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Scott
"What if Tolkien's magic and fairy creatures were made a part of the worlds of Walter Scott and Dumas? What if the story took place somewhere timeless and placeless, a somewhere that nevertheless hinted strongly of our own world in the future?" Terry Brooks

I personally believe this statement in the forward of the Trilogy puts this story line in perspective. I must admit, I contemplated burning this novel as a Tolkien rip off all the way through the Elfstones. But, in finishing the novels, I foun
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Terez
The Sword of Shannara (TSS) is considered a modern fantasy classic. Suffice to say, I was very excited by the prospect of reading this novel when I first purchased it.

However, during my reading I could not help thinking of how similar the main characters and plot were to [[book: The Lord of The Rings] (LOTR).

For instance, there were elves, dwarves, trolls and men who populate Terry Brook's fantasy realm. Again, these races are nearly identical to those of Middle Earth. The main antagonist of the
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Espresso
The Sword of Shannara practically screams for a copyright infringement suit from J.R.R Tolkien's Lord of the Rings trilogy. So familiar was the story and the characters I find it tempting to interchange the character names, but in the event you have read the mentioned books I will trust that you can do this for yourself.

Shea Olunsford is the last remaining son in the Shannara line and thus must undergo a journey rife with life threatening dangers in order that the Warlock Lord be destroyed by
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Francine Plant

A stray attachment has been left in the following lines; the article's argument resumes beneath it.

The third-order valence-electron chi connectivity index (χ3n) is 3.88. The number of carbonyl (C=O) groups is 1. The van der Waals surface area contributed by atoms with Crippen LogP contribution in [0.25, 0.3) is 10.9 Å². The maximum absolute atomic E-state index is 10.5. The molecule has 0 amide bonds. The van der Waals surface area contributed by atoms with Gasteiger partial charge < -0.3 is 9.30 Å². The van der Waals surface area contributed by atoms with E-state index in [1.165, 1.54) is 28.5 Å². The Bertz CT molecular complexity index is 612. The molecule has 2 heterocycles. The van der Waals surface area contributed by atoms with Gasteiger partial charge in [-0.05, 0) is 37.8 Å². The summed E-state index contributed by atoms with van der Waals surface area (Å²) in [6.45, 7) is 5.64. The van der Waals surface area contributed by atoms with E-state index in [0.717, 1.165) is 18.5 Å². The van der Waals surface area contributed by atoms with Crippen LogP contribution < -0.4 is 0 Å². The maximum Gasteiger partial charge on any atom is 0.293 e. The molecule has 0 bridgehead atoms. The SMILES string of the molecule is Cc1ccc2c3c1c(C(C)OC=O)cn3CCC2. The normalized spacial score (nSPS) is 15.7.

I enjoyed reading the first two books, although i had little trouble putting them down to do other things, unlike many fantasy books I've read. This surprised me, considering the trilogy's popularity. I found that the characters weren't quite as developed as some, and descriptions of terrain were overblown and a little long, doing little to help me "be there" along with the characters. The plots were fairly representative, neither Incredible nor awful. I'd say, Good enough to hold my interest.

It
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Daniel
I'm going to have to be completely honest here... I have only read one book in this series in its entirety, and that one, the second, I think is the best. It's fortunate, then, that the books are only loosely connected and it's not necessary to have knowlege of earlier ones to start on any book you wish.

I read a good chunk of the first one, and the thing is, even now my recolection of it is just STANDARD. Do you want to see the modern fantasy formula in pretty much its rawest state? Read Sword.
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Randy Bryant
While I had high hopes for this after reading many of the reviews out there, I don't think this lived up to my expectations. This should have been right up my alley like LOTR and The Sword of Truth novels, but I found it lacking.

Overall, a very good concept with some really interesting ideas, but the thing that I took away most was the way the author almost telegraphed what was coming. His characters would deliberately tell you part of the background story and then go say, "No, I can't tell you
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Wanda
Aug 28, 2014 Wanda rated it 3 of 5 stars  ·  review of another edition
Recommends it for: People who care more about plot than about writing
“It is better to fail in originality than to succeed in imitation.” Herman Melville